In the case of In re Radcliffe , the U.S. District Court for the Northern District of Indiana held that a union pension fund violated the automatic stay when it offset pension benefit payments to the debtor against a judgment debt guaranteed by the debtor.
Barry Radcliffe owned and operated Glass Service Inc. A collective bargaining agreement between Glass Service and International Painters and Allied Trades Industry Pension Fund, known in this article as International, an employee benefit pension plan for several employers, provided that Glass Service would make pension contributions to International for the benefit of Glass Service's employees, according to the opinion.
In early 2004, Glass Service became delinquent on its contributions to International. Shortly thereafter, Radcliffe signed a promissory note and a personal guarantee that obligated him to fulfill Glass Service's contribution obligations in the event of further default by Glass Service, the opinion noted. The guarantee provided that Radcliffe would be liable to International under the same terms and to the same extent as Glass Service for Glass Service's contractual and statutory obligations to International.
In December 2004, as the result of further delinquency in payment, International brought suit against both Glass Service and Radcliffe. A default judgment was entered against both defendants in April 2005, according to the opinion. Shortly after entry of the default judgment, Glass Service closed its doors. Several months later, Radcliffe submitted the initial paperwork necessary to receive his own pension benefits from International. On Oct. 13, 2005, the same day he filed a Chapter 7 petition for bankruptcy protection, Radcliffe completed and submitted additional forms required for the receipt of his pension benefits.
On Nov. 2, 2005, International informed Radcliffe of the approval of his benefit application. In the same letter, International communicated that it would withhold the pension benefit payments and apply such payments to the debt that Radcliffe owed to Glass Service under the default judgment, the opinion noted. In its letter, International acknowledged it had received notice of Radcliffe's bankruptcy petition but stated its belief that the pension assets in question were not property of Radcliffe's bankruptcy estate. Consequently, International determined that its right to offset was not impacted by the automatic stay provisions of the Bankruptcy Code. International gave Radcliffe 60 days to appeal its initial determination.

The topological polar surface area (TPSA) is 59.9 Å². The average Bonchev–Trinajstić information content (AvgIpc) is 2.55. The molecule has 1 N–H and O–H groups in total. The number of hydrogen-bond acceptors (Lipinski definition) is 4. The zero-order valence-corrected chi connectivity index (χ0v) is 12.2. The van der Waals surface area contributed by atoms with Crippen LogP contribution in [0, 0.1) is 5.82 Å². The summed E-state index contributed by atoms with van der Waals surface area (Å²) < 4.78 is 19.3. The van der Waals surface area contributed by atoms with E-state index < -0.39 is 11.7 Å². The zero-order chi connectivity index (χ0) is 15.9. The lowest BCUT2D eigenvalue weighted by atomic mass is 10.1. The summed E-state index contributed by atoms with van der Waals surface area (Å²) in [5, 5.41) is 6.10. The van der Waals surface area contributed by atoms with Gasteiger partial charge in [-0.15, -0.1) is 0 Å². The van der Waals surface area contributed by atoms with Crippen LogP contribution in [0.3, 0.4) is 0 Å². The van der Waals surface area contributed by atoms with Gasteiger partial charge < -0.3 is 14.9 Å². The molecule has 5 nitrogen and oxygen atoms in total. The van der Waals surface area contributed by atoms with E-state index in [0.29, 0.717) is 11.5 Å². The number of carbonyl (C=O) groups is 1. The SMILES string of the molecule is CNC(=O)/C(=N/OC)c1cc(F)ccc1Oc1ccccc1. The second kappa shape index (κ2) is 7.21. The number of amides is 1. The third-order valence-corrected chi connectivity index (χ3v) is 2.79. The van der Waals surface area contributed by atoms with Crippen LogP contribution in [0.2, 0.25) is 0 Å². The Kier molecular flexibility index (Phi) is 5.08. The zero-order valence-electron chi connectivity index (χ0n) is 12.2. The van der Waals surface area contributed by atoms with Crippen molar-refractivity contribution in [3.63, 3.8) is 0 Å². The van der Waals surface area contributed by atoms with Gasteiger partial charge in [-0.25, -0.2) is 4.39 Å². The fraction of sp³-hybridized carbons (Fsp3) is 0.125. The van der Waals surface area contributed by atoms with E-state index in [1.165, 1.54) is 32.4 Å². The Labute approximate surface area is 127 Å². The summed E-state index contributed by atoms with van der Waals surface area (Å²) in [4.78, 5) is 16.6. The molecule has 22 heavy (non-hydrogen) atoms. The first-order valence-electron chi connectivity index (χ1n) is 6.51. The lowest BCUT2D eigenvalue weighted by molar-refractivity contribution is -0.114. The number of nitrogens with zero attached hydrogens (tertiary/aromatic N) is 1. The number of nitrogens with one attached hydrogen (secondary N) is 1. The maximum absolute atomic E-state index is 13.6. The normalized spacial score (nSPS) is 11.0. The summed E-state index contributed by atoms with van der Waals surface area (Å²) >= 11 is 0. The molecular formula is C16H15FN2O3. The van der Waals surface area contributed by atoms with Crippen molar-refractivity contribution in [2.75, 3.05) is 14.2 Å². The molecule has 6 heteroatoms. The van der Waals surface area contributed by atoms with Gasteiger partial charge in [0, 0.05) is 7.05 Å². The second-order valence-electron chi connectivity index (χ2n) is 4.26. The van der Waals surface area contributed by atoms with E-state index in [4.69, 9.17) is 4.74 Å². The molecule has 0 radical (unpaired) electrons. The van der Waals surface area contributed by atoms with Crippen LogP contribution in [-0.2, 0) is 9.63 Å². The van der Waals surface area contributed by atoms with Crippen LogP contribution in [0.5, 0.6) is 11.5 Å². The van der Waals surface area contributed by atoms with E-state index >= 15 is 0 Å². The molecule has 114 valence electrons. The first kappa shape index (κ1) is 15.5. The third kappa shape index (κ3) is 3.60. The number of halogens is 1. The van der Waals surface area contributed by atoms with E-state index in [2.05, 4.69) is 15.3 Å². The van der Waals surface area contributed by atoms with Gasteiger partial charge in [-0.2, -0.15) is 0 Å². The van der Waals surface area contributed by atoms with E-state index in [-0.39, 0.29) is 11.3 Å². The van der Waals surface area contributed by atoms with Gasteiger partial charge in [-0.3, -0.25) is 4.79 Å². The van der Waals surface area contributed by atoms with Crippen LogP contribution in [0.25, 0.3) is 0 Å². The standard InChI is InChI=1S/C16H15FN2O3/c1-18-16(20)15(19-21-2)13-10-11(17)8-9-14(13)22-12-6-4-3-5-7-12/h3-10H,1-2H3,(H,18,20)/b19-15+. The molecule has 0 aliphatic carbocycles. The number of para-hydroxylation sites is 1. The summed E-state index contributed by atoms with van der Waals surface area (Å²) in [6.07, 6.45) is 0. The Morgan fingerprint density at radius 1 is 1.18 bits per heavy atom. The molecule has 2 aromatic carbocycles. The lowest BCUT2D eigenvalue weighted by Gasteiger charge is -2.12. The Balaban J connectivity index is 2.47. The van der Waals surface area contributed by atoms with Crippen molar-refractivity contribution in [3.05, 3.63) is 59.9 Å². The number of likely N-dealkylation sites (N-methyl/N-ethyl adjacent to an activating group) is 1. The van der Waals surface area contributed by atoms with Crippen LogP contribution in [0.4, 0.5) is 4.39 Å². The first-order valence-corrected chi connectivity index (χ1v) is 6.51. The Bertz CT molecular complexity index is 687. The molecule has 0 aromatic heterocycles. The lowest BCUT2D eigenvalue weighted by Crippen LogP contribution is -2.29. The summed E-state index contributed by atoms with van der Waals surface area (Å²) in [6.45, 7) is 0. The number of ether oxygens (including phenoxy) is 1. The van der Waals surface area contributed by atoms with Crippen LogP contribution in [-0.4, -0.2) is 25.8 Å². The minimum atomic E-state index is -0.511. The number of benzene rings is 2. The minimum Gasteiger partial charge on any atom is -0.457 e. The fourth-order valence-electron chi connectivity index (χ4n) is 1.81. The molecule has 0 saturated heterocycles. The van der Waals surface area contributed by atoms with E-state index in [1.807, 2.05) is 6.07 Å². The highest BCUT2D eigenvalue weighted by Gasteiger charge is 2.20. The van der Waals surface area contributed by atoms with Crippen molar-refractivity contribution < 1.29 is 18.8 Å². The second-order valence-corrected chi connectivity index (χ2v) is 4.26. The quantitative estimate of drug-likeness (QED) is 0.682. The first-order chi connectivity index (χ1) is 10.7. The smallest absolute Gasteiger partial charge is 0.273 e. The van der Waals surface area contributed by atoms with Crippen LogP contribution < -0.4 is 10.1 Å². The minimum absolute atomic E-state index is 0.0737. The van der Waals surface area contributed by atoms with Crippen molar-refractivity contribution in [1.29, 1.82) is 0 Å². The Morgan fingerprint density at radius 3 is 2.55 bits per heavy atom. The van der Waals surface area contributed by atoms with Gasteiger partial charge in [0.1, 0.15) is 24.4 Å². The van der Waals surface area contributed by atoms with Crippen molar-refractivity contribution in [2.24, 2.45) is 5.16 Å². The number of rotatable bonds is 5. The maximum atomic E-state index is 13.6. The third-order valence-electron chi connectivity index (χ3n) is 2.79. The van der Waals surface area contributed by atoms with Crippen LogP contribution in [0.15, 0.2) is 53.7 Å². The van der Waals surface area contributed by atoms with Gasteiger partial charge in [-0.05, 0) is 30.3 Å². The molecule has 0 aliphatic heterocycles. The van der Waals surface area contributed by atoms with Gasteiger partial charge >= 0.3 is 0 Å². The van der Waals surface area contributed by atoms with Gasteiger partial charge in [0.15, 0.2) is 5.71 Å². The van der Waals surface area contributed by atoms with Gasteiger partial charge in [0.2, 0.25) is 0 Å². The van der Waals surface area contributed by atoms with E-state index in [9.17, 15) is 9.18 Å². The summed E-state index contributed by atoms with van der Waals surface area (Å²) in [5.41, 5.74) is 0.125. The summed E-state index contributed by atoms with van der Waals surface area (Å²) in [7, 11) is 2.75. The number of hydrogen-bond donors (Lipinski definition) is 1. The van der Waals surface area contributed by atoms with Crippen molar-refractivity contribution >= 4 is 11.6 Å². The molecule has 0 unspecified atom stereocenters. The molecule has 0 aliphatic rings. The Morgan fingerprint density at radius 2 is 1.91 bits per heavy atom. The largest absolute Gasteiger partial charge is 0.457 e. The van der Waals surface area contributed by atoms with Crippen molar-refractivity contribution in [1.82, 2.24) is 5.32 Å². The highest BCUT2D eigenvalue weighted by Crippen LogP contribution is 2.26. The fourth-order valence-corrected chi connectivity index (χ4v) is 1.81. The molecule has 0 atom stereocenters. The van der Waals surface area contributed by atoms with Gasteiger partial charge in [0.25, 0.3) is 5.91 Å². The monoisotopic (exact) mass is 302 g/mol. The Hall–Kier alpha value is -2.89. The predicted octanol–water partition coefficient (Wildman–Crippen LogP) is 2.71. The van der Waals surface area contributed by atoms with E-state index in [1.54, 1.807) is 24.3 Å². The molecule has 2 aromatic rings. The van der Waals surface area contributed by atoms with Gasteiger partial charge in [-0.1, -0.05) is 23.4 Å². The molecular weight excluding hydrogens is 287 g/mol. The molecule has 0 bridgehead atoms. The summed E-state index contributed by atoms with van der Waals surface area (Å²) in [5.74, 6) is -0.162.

Within a week, Radcliffe's counsel responded, objecting to the setoff and pointing out that any debt to International was a prepetition debt, and any collection efforts would violate the automatic stay provided in § 362 of the Bankruptcy Code. When International did not respond to counsel's communication, Radcliffe commenced an adversary proceeding against International, according to the opinion. In a separate action, filed some six months later, International then requested nunc pro tunc relief from the automatic stay.
The bankruptcy court consolidated Radcliffe's adversary proceeding and International's motion for relief from the automatic stay and addressed both in its order of July 2007. That court found that International had violated the automatic stay and that the stay should not be vacated. In addition, the court concluded that International could not offset the debt with Radcliffe's pension benefits because a setoff would violate the anti-alienation provisions of ERISA. The bankruptcy court awarded compensatory damages, interest, punitive damages, and attorney fees for International's willful violation.
Analysis of the Court
On appeal, the district court noted that the automatic stay takes immediate effect upon the filing of a bankruptcy petition, and the stay prevents all pre-petition creditors from taking any action to collect their debts. While § 362 does not prohibit any communication with the debtor, the court found that International's correspondence with Radcliffe went far beyond a permitted communication. Rather, the letter was found to constitute an act to "collect, assess, or recover a claim against" the debtor insofar as it declared International's intent to set off the monthly pension benefits and a belief that Radcliffe's bankruptcy would not prevent such actions. International argued to the court that its letter was not coercive or harassing; the court found that argument to be "tough to swallow." International clearly had full control over Radcliffe's assets and "held all the cards: . . . International did not need coercive or harassing rhetoric to coax the money out of Radcliffe; they had the money and planned on keeping it, effectively telling him to buzz off."